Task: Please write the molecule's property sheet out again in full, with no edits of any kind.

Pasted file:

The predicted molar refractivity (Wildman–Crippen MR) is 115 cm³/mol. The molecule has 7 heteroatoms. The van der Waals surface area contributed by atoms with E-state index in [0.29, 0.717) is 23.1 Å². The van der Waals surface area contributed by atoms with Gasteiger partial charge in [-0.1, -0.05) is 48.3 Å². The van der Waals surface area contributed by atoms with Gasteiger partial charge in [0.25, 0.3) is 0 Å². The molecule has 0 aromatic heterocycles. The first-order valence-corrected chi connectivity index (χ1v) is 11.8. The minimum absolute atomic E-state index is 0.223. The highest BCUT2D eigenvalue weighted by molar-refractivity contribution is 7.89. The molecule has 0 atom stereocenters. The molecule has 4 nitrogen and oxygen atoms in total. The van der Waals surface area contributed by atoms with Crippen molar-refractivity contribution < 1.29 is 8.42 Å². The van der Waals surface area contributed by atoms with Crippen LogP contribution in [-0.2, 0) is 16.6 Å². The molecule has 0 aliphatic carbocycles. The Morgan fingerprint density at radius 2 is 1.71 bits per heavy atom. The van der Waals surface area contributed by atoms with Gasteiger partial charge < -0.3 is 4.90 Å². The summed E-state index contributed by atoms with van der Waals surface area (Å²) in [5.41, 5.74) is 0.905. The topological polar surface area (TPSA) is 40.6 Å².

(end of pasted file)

The predicted molar refractivity (Wildman–Crippen MR) is 115 cm³/mol. The molecule has 7 heteroatoms. The van der Waals surface area contributed by atoms with E-state index in [0.29, 0.717) is 23.1 Å². The van der Waals surface area contributed by atoms with Gasteiger partial charge in [-0.1, -0.05) is 48.3 Å². The van der Waals surface area contributed by atoms with Gasteiger partial charge in [0.25, 0.3) is 0 Å². The molecule has 0 aromatic heterocycles. The first-order valence-corrected chi connectivity index (χ1v) is 11.8. The minimum absolute atomic E-state index is 0.223. The highest BCUT2D eigenvalue weighted by molar-refractivity contribution is 7.89. The molecule has 0 atom stereocenters. The molecule has 4 nitrogen and oxygen atoms in total. The van der Waals surface area contributed by atoms with Crippen molar-refractivity contribution < 1.29 is 8.42 Å². The van der Waals surface area contributed by atoms with Crippen LogP contribution in [-0.2, 0) is 16.6 Å². The molecule has 0 aliphatic carbocycles. The Morgan fingerprint density at radius 2 is 1.71 bits per heavy atom. The van der Waals surface area contributed by atoms with Gasteiger partial charge < -0.3 is 4.90 Å². The summed E-state index contributed by atoms with van der Waals surface area (Å²) in [5.41, 5.74) is 0.905. The topological polar surface area (TPSA) is 40.6 Å².